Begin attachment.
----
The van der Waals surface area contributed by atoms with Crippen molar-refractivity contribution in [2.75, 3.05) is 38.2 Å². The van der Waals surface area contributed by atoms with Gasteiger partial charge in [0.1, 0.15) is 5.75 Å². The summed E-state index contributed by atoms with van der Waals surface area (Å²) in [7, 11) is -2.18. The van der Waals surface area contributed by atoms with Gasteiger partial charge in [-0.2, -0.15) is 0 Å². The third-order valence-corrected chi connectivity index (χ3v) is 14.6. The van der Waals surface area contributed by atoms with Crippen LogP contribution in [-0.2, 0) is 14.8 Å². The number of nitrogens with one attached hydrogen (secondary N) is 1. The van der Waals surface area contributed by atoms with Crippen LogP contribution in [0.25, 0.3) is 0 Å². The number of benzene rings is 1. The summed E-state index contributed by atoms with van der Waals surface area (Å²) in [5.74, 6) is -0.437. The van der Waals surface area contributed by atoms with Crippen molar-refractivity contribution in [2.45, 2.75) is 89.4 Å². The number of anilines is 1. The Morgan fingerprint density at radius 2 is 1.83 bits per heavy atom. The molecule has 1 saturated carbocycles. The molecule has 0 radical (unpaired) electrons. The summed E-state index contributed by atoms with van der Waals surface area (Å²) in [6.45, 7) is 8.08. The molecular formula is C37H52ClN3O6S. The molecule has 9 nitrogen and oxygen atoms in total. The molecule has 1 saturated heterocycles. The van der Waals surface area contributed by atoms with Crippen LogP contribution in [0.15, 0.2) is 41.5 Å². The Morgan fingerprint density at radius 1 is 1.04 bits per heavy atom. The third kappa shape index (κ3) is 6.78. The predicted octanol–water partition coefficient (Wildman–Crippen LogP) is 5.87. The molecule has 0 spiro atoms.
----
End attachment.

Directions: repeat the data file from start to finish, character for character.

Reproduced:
The van der Waals surface area contributed by atoms with Crippen molar-refractivity contribution in [2.75, 3.05) is 38.2 Å². The van der Waals surface area contributed by atoms with Gasteiger partial charge in [0.1, 0.15) is 5.75 Å². The summed E-state index contributed by atoms with van der Waals surface area (Å²) in [7, 11) is -2.18. The van der Waals surface area contributed by atoms with Gasteiger partial charge in [-0.2, -0.15) is 0 Å². The third-order valence-corrected chi connectivity index (χ3v) is 14.6. The van der Waals surface area contributed by atoms with Crippen LogP contribution in [-0.2, 0) is 14.8 Å². The number of nitrogens with one attached hydrogen (secondary N) is 1. The van der Waals surface area contributed by atoms with Crippen LogP contribution in [0.25, 0.3) is 0 Å². The number of benzene rings is 1. The summed E-state index contributed by atoms with van der Waals surface area (Å²) in [5.74, 6) is -0.437. The van der Waals surface area contributed by atoms with Crippen molar-refractivity contribution in [2.45, 2.75) is 89.4 Å². The number of anilines is 1. The Morgan fingerprint density at radius 2 is 1.83 bits per heavy atom. The molecule has 1 saturated carbocycles. The molecule has 0 radical (unpaired) electrons. The summed E-state index contributed by atoms with van der Waals surface area (Å²) in [6.45, 7) is 8.08. The molecular formula is C37H52ClN3O6S. The molecule has 9 nitrogen and oxygen atoms in total. The molecule has 1 saturated heterocycles. The van der Waals surface area contributed by atoms with Crippen LogP contribution in [0.15, 0.2) is 41.5 Å². The Morgan fingerprint density at radius 1 is 1.04 bits per heavy atom. The third kappa shape index (κ3) is 6.78. The predicted octanol–water partition coefficient (Wildman–Crippen LogP) is 5.87. The molecule has 0 spiro atoms.